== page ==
A project which received development funding from RSSB could see an end to delays caused by leaves on the line.
Cambridgeshire-based firm Mole Solutions, believes that installing electromagnets into train braking systems which could bring an end to delays caused when thousands of tonnes of leaves fall onto lines every autumn. The leaves form a slippery layer which force drivers to brake earlier and accelerate more slowly which can cause delays.
Bob Silverthorne, development director at Mole Solutions, explained: "When a train is coming into a station you want to see it slowing down at a certain rate. You measure its speed and compare that to the rate it should be slowing down. The difference is programmed into the electromagnets to add the extra braking that's required." Mr Silverthorne said the project - which is three months into a six-month feasibility study - would improve timetables and capacity by allowing operators to run services closer together.
"Predictable and optimised braking on the UK rail network will benefit all users by enabling more reliable timetabling and increased capacity", said Neil Webster, RSSB's Future Railway Programme Director. "Subject to a successful feasibility study and further testing, Mole Solutions could open up a new system of train control whereby off vehicle braking would become an interactive part of the journey management process."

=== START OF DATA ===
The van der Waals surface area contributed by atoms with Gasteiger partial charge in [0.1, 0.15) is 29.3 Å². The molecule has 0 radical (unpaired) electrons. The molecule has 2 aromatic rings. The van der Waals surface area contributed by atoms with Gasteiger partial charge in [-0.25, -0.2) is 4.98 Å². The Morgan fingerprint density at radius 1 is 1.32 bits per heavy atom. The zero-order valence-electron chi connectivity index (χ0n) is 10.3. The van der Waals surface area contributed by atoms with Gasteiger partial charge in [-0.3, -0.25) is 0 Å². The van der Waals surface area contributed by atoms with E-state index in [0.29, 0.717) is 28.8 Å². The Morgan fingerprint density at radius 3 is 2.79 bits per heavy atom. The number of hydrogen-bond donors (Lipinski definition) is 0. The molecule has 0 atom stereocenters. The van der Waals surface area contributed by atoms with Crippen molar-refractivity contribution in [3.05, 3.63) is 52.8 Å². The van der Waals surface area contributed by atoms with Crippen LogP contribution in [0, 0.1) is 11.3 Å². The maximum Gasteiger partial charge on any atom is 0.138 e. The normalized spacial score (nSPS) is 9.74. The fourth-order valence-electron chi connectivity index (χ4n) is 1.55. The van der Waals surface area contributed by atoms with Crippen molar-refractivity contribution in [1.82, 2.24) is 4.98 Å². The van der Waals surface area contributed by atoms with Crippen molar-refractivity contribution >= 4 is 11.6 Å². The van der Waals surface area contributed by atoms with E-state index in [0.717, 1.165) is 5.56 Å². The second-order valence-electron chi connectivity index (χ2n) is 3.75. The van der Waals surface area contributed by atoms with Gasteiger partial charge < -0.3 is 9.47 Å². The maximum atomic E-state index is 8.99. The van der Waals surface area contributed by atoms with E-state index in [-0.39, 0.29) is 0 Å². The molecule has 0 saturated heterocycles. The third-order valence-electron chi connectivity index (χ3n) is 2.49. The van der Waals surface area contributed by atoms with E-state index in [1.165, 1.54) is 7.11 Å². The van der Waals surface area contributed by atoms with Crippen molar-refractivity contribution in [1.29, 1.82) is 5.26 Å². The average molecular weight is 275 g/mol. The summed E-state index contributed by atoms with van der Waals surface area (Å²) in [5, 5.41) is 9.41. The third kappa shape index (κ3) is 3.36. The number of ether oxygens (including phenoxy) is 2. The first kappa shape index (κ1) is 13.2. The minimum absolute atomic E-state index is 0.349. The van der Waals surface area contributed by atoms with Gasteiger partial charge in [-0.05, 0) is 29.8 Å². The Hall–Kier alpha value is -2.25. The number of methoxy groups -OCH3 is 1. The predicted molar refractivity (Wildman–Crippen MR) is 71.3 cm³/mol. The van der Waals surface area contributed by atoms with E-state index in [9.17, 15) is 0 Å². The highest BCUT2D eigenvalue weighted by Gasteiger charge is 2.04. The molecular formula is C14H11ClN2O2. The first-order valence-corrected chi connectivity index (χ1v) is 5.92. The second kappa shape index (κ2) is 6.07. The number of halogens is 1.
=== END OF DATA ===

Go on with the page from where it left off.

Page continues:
Mole Solutions were one of the winning entries to last year's 'Predictable and Optimised Braking Challenge' which was launched by RSSB to find new ways of improving train braking performance. They received funding to carry out a six-month feasibility study to investigate the viability of their proposed solution.
The other winning entries who also received funding to carry out feasibility studies came from Alstom Transport, Federal-Mogul Friction Products Ltd, The Imagination Factory, Loughborough University, Newcastle University and the University of Sheffield.